A scrappy stray becomes one of the greatest dogs in military history! Stubby the war dog narrates the story of his life--from his days as a stray to his time on the battlefields of France! Adopted by Private John Robert Conroy in 1917 when the dog wandered into training camp, Stubby soon became the mascot for the 26th Yankee division--even learning how to salute! When the men were shipped out for France, Conroy smuggled Stubby on-board . . . and the rest is the kind of incredible true story that dog-crazy middle graders sit up and beg for! By the end of the war, Stubby had served in 17 battles, been injured by mustard gass and grenade; found and captured a German spy; shaken hands with Woodrow Willson; and become the first dog given rank in the United States Armed Forces!
"Stubby the war dog narrates the story of his life, from his birth on the streets of New Haven, Connecticut, through his time spent in Europe with the American Expeditionary Force, to his eventual hero's welcome back in the U.S."--
Fans of dog stories and the RMS Titanic, take note! This new entry in the Dog Diaries series—based on a true story—is narrated by a pampered Peke that survived the fateful voyage! Sun Yat-Sen—aka Sunny—enjoys the finer things in life. Noble canine companion to globe-trotters Henry and Myra Harper, Sunny doesn't even like to walk, preferring instead to be carried! Sunny and the Harpers are traveling on the maiden voyage of the RMS Titanic—the biggest, finest ship in the world. So imagine Sunny's horror when he learns he must stay in the Titanic's kennel with eleven other dogs, not in the Harpers' luxurious stateroom! It's . . . unthinkable! But only four days into the voyage, Sunny learns the true meaning of tragedy when, hidden inside Myra's fur coat, he escapes the sinking ship in a lifeboat. Based on a true story, with realistic black-and-white illustrations throughout and a fact-filled appendix that includes information about the RMS Titanic, Pekingese dogs, and more, this is historical fiction for middle graders who don't realize they like historical fiction!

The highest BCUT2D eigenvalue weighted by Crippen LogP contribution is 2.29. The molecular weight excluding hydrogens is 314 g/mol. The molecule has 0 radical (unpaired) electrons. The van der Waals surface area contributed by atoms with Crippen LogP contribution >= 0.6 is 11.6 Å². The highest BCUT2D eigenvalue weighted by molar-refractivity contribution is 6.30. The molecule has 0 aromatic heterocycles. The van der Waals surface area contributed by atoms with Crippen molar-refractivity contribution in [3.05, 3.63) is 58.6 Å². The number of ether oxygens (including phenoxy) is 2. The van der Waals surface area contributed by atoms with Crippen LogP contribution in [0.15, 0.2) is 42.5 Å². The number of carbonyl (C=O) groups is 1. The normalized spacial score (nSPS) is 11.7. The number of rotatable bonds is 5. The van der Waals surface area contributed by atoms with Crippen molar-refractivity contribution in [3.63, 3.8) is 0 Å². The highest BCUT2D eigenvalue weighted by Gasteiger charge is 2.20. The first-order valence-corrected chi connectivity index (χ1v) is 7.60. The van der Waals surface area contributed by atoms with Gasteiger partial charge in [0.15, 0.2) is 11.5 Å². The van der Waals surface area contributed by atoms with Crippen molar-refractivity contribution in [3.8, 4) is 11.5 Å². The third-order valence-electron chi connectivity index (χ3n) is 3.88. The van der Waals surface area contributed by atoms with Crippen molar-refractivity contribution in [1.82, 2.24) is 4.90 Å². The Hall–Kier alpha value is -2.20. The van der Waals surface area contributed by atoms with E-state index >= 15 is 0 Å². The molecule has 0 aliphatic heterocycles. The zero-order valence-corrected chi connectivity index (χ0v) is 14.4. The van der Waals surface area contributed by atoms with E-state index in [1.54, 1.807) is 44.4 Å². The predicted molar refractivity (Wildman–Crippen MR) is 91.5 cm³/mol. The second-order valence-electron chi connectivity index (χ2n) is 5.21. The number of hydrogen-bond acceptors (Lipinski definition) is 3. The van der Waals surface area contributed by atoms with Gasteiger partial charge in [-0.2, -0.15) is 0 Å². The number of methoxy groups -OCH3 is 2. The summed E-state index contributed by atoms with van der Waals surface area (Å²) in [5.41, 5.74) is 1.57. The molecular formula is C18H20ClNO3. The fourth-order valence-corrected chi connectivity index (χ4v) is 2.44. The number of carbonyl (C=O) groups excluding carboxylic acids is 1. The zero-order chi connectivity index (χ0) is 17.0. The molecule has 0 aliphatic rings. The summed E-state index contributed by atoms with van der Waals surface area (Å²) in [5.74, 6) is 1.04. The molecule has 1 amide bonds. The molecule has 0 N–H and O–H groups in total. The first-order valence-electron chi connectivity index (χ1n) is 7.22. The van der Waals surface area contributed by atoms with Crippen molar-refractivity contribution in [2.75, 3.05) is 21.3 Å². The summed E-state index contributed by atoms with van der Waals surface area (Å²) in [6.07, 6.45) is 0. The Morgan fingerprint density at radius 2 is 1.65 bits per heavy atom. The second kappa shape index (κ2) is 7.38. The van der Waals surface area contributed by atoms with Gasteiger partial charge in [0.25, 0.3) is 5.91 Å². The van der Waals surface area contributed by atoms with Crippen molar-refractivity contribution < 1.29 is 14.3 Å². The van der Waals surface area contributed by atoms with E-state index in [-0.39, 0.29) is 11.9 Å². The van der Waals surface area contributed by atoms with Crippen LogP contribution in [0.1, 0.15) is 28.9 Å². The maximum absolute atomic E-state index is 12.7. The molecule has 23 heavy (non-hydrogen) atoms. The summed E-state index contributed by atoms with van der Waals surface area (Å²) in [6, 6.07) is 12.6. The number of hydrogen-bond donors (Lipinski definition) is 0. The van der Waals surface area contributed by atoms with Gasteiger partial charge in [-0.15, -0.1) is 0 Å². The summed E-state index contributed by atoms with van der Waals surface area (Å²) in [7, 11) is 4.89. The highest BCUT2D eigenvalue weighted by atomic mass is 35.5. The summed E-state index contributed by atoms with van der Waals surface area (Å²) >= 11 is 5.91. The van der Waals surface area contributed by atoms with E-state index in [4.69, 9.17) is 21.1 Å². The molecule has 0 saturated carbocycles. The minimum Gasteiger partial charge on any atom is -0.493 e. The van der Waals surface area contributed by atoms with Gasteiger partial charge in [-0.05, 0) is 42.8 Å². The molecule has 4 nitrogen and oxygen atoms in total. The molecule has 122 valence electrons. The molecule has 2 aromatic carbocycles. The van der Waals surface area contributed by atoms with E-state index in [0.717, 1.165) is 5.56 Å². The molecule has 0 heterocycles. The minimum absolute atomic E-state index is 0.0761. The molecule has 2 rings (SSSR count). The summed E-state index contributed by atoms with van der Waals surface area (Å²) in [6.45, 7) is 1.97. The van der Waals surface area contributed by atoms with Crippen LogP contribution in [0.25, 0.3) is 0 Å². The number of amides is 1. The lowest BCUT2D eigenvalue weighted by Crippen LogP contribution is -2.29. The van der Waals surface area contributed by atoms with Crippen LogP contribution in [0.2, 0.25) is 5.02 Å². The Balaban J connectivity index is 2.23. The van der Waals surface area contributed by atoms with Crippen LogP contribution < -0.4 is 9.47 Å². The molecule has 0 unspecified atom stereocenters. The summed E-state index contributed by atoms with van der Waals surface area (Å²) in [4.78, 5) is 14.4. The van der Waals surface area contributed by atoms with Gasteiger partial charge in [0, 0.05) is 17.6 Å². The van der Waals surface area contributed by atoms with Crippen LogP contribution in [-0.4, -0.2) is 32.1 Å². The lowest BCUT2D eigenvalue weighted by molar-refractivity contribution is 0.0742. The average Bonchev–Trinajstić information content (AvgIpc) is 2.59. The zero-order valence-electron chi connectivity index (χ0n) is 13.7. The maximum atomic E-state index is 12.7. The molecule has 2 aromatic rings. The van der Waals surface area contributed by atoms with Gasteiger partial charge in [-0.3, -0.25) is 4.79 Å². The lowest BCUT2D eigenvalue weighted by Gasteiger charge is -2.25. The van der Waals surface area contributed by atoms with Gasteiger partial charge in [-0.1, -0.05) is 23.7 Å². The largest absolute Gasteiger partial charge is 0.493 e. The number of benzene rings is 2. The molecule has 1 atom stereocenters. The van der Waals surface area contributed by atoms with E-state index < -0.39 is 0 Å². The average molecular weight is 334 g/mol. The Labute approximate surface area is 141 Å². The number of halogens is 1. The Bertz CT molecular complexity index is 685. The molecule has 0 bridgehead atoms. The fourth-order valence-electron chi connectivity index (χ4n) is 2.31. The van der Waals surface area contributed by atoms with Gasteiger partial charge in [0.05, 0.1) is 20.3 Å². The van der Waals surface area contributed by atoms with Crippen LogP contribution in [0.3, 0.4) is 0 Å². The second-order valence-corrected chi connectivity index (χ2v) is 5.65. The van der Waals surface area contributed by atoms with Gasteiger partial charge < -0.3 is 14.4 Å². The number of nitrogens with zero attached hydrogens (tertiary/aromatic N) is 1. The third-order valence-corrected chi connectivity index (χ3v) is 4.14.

Queen Elizabeth II's corgi Susan spills secrets of life in the Royal Family! Gifted to Princess Elizabeth on her 18th birthday, Susan was the cherished companion of the future monarch—even joining the princess on her honeymoon in 1947! Eight years later, she was in attendance when Elizabeth was crowned Queen. How does a Royal Corgi spend her days? What goes on in the Corgi Room in Buckingham Palace? Susan reveals all, along with details about Elizabeth's work as a lorry driver during World War II—where she learned to take apart an engine and put it back together! With realistic back and white illustrations throughout and a fact-filled appendix, this is the kind of historical fiction that reluctant middle-grade readers will bow down to with respect!
A dachshund loses a leg and finds his life's calling—as a therapy dog! Scrappy dachshund Rolf von Noodle may be missing a hind leg, but he's got attitude and can-do spirit to spare! If anything, his tripod status gives him something special: real empathy for people overcoming physical challenges. And as his owner Mindy discovers, it makes him an ideal choice to become a therapy dog. With realistic black-and-white illustrations and an appendix that includes photographs and information about the American Kennel Club's Canine Good Citizen program, therapy dog training, tripod dogs, and more, this is the kind of fact-based fiction reluctant middle grade readers sit up and beg for!
A stray dog's moving tale about life with Abraham Lincoln—our sixteenth American president and a true animal lover! Meet Fido—a "yaller" mutt who was Abraham Lincoln's constant companion and pampered family pet at the time he was elected President. Smart, friendly, and frightened of loud noises, Fido was uniquely positioned to witness American history . . . when he wasn't trying to hide under a piece of furniture! Young readers will hear from Fido about Abraham Lincoln's love for all creatures (great and small), his unique methods of child-rearing, his most famous speeches—including the Emancipation Proclamation—and the tragedy that cut short his life. With realistic black-and-white illustrations throughout and a fact-filled appendix including information about Abraham Lincoln the animal lover, animal cruelty laws, and more, this is historical fiction for middle graders who don't realize they like historical fiction!